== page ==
II. Petition for Declaratory Relief

         The Petition alleges that defendant Metropolitan Casualty Insurance Company (Metropolitan) issued an insurance policy to William Bak covering certain property in Naples, Florida; that on or about September 12, 2017, while defendant's insurance policy was in effect, this property suffered hurricane damage; that Mr. Bak filed a timely claim with Metropolitan; and that Metropolitan denied coverage. Plaintiff Roofing & Reconstruction Contractors of America LLC rendered roofing services in connection with the hurricane damage, and became the assignee of Mr. Bak.

         As the assignee, plaintiff asserts that the claim was wholly and improperly denied and seeks an interpretation and clarification of certain provisions in the insurance policy. Plaintiff alleges that the policy provides “all risk” coverage, that it is unaware of any express provision preventing coverage, and therefore believes the claim was wrongfully denied. A copy of the policy is not attached to the Petition or the motion. Plaintiff argues that despite its belief of a wrongful denial of coverage, it is uncertain as to its right to coverage under the policy. Plaintiff alleges that the relief sought relates to a present, ascertainable controversy, and seeks the declaration under Fla. Stat. § 86.021.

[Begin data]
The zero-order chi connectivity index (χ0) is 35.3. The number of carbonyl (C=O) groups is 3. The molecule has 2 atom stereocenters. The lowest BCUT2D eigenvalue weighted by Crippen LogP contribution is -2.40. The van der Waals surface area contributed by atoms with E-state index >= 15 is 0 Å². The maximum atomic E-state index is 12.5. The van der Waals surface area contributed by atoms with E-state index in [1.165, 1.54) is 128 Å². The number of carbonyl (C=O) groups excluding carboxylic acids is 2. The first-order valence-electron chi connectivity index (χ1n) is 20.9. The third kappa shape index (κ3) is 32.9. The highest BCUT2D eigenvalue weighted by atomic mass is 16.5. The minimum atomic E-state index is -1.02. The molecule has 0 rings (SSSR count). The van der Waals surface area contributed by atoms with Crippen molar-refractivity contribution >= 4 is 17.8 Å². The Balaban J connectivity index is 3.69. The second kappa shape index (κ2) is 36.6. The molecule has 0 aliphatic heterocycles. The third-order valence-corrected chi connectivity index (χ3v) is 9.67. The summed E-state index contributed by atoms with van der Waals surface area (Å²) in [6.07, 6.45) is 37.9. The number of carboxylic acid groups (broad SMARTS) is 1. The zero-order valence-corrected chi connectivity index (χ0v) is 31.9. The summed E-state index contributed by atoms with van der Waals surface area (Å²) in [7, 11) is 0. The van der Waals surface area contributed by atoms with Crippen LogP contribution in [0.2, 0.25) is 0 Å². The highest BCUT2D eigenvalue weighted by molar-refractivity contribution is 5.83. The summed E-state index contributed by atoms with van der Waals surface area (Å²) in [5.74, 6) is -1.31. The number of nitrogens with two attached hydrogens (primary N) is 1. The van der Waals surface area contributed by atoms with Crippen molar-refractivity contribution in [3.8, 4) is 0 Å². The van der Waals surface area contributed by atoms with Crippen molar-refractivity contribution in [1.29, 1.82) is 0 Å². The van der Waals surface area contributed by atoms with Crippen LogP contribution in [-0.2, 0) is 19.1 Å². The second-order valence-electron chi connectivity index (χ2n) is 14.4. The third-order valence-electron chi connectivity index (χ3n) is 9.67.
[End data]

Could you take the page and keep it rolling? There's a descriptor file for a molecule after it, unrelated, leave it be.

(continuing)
III. Florida Cause of Action

         The Florida Declaratory Judgment Act is substantive law intended to be remedial in nature, and is to be liberally administered and construed. Fla. Stat. § 86.101; Higgins v. State Farm Fire & Cas. Co., 894 So.2d 5, 10-12 (Fla. 2004). Courts are authorized “to declare rights, status and other equitable or legal relations, whether or not further relief is or could be claimed”, and “its declaration may be either affirmative or negative in form and effect. . . .” Fla. Stat. § 86.011. Courts “may render declaratory judgments on the existence, or nonexistence: (1) Of any immunity, power, privilege, or right; or (2) Of any fact upon which the existence or nonexistence of such immunity, power, privilege, or right does or may depend, whether such immunity, power, privilege or right now exists or will arise in the future.” Fla. Stat. § 86.011.